Ten feet separated the canyon wall from the railing. Ten feet. But a busload of Chinese tourists crowded the asphalt. A surge of electric panic chilled me. My shoulders shook. My heart thudded. A deep unease roiled in my gut. Every time someone touched me I jumped. A ripe odor worse than a rancid cheese concentrated in my armpits. My fingertips led the rest of my body in a terrified creep along the cliff. A pair of tourists walked towards me along the wall. Unable to speak to them directly, I waved my hands frantically. They saw my terror and conscientiously gave me space.
I edged towards the rail, remembering a trick that I had learned from a photographer buddy who was also scared of the mere proximity of a sheer drop. The camera went to my eyes and I looked at the world through it. Everything was contained and manageable as long as no one bumped me. But they did. I snapped off a few quick shots and scurried back to the wall. The other travelers paid me no heed as they surveyed the wonders of Bryce Canyon from the head of the Navajo Loop Trail. The Bryce Amphitheater yawned as I scrambled back to what my mind told me was the more solid — and protected — ground of Sunset Point.
When I analyzed my fears with my therapist afterwards, I realized that I had been tired. I had driven — with only a stop at Fossil Butte National Monument — all the way from Jackson, Wyoming to Cedar City, Utah. Rest and a shorter hike at the Kolob Canyons section of Zion was a better plan for the day, but we were on a whirlwind road trip that took us to five national parks, three national monuments, and a national historic site in under two weeks. My eyes wanted rest. My body slouched in the driver’s seat. I panicked when I thought that I had missed a turn which proved to be farther from an intersection than I had thought. I screamed at Lynn. I drove slowly down the winding road leading to Cedar City, annoying more than one driver. The possibility of going over the side was always in my mind.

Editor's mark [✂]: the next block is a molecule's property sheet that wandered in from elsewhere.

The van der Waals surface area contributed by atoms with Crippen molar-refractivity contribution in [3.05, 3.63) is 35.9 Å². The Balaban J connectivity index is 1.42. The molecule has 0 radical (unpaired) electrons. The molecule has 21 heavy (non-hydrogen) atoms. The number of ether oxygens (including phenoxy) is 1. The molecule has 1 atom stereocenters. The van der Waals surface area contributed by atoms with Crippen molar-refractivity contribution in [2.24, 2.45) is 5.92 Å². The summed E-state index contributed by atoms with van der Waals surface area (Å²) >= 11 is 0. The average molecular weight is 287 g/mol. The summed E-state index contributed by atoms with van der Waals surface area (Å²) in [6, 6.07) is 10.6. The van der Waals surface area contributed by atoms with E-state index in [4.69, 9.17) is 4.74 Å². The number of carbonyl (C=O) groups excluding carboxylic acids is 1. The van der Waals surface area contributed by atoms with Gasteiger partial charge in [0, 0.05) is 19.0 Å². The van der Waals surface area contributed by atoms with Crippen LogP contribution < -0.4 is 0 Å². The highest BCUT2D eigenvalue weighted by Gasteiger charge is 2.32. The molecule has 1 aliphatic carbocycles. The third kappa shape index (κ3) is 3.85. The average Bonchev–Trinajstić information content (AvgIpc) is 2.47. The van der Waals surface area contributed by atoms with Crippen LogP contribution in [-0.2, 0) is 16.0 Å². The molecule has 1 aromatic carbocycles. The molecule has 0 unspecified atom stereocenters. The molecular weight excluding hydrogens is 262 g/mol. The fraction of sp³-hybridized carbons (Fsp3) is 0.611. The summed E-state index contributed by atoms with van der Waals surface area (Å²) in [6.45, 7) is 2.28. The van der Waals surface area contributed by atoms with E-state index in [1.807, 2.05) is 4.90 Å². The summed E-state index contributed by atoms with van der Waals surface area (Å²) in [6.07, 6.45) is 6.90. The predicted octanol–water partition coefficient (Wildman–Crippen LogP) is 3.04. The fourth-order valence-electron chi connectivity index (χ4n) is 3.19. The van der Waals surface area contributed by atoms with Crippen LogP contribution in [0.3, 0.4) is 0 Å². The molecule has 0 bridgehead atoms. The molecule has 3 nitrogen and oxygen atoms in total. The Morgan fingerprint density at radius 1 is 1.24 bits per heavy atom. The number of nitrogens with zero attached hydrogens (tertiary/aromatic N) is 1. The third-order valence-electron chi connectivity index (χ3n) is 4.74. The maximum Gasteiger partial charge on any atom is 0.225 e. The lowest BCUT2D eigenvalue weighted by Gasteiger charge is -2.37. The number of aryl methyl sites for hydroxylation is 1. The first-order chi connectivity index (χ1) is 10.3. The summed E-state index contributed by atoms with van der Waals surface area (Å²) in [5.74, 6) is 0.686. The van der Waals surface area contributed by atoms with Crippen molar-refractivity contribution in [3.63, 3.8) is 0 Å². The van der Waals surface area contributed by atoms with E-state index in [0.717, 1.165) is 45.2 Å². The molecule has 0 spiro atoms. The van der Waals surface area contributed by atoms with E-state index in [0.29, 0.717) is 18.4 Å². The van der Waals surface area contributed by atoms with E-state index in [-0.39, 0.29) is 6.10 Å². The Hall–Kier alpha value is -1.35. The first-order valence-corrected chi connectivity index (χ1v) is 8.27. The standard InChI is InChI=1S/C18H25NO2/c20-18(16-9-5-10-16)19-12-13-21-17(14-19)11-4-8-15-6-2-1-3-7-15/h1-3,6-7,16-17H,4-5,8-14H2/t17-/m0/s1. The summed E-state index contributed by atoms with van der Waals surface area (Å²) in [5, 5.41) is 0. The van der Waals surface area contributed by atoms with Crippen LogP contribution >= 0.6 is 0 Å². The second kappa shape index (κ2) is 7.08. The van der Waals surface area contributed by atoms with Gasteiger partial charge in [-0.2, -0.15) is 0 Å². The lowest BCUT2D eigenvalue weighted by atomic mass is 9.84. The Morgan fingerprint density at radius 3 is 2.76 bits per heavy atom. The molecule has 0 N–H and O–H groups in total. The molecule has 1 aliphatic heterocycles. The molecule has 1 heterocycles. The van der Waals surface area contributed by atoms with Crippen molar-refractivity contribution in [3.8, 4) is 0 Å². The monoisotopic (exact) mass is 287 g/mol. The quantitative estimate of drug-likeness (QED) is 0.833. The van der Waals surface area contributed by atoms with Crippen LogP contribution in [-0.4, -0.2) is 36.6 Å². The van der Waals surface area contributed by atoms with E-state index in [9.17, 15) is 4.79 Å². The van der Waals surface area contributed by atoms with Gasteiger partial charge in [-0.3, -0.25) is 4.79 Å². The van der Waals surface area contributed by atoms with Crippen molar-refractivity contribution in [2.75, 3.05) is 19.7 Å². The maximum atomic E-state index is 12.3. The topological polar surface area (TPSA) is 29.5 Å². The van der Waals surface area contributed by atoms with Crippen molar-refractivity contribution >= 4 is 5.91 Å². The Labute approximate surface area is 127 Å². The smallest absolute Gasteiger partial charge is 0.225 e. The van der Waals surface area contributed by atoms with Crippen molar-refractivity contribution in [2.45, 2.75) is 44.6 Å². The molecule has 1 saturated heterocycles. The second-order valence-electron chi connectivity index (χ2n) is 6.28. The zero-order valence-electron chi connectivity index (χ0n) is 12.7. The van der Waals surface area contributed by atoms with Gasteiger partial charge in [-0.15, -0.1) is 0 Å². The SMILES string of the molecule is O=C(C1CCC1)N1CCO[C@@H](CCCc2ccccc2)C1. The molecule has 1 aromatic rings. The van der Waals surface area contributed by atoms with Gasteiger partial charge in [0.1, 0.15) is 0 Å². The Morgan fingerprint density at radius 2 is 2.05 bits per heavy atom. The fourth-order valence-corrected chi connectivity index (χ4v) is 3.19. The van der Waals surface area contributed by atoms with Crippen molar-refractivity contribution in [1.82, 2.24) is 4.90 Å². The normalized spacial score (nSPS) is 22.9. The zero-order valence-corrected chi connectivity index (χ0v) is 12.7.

I can’t say that fear of heights or acrophobia is consistent. Standing on the edge of a cliff can make me fall to my hands and knees as I seek to feel the safety of the earth. Riding in a ski lift chair is a yawn. I can look down through the gap between my feet and worry only about dropping my camera or my lens cap. Airplanes do little to my mood — except for a little nervousness on take-off and landing. Stairs give me no problem as long as someone doesn’t stop in front of me. The key is that I keep moving. When they stop ferris wheels at their apex, I don’t like it. Ladders give me pause.
No traumatic experience precipitated me into these anxieties, no operatic scene out of Tosca marked me. I was never dangled by my heels over a chasm. I never saw a friend fall off a steep building as in Vertigo. (Vertigo, incidentally, is an inner ear problem, not acrophobia.) They’ve been there as long as I remember. And I have been mocked for their intensity.
Psychologists teach that fear of heights is not learned like some other phobias, but innate. Feet are damned unsteady things. You balance on them easily, but the complex of senses that you depend on to walk, run, and stand don’t trust them completely. The aim of these senses is to protect the head. Place the feet near any potential for a sudden drop and proprioception — the sense that lets you know where your body parts are at any given instant and where they are going — joins with other internal mechanisms to warn you of the danger posed by sheer cliffs and steep ridges. It gets worse when you are tired because the body knows that it is more inclined to make mistakes. Hence my hyper-vigilance after my fourteen hours of driving the day before and a hike at Cedar Breaks that morning.